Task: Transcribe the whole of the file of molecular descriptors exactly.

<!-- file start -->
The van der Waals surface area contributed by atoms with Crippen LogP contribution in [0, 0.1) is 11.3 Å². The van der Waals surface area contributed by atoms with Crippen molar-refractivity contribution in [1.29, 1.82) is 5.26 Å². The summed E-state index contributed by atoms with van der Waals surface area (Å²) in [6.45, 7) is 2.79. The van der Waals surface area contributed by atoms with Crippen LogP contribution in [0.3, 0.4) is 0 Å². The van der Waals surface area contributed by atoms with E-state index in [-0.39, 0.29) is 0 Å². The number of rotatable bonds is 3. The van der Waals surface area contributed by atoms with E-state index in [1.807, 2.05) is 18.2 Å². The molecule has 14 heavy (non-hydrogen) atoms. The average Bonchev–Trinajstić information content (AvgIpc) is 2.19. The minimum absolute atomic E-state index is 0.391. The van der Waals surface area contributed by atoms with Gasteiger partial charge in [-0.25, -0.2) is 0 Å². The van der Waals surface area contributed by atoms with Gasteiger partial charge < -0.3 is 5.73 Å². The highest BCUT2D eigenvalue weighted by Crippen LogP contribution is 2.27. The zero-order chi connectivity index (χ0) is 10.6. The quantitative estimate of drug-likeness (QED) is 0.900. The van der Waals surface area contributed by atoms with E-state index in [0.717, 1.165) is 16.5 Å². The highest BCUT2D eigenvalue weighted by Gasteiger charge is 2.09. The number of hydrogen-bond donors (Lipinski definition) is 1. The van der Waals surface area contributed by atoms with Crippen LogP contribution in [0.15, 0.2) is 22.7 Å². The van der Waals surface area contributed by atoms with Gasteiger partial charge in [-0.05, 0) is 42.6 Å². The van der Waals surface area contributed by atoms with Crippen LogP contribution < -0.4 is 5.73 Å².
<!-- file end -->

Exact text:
The van der Waals surface area contributed by atoms with Crippen LogP contribution in [0, 0.1) is 11.3 Å². The van der Waals surface area contributed by atoms with Crippen molar-refractivity contribution in [1.29, 1.82) is 5.26 Å². The summed E-state index contributed by atoms with van der Waals surface area (Å²) in [6.45, 7) is 2.79. The van der Waals surface area contributed by atoms with Crippen LogP contribution in [0.3, 0.4) is 0 Å². The van der Waals surface area contributed by atoms with E-state index in [-0.39, 0.29) is 0 Å². The number of rotatable bonds is 3. The van der Waals surface area contributed by atoms with E-state index in [1.807, 2.05) is 18.2 Å². The molecule has 14 heavy (non-hydrogen) atoms. The average Bonchev–Trinajstić information content (AvgIpc) is 2.19. The minimum absolute atomic E-state index is 0.391. The van der Waals surface area contributed by atoms with Gasteiger partial charge in [-0.25, -0.2) is 0 Å². The van der Waals surface area contributed by atoms with Gasteiger partial charge < -0.3 is 5.73 Å². The highest BCUT2D eigenvalue weighted by Crippen LogP contribution is 2.27. The zero-order chi connectivity index (χ0) is 10.6. The quantitative estimate of drug-likeness (QED) is 0.900. The van der Waals surface area contributed by atoms with E-state index in [0.717, 1.165) is 16.5 Å². The highest BCUT2D eigenvalue weighted by Gasteiger charge is 2.09. The number of hydrogen-bond donors (Lipinski definition) is 1. The van der Waals surface area contributed by atoms with Crippen LogP contribution in [0.15, 0.2) is 22.7 Å². The van der Waals surface area contributed by atoms with Gasteiger partial charge in [-0.05, 0) is 42.6 Å². The van der Waals surface area contributed by atoms with Crippen LogP contribution < -0.4 is 5.73 Å².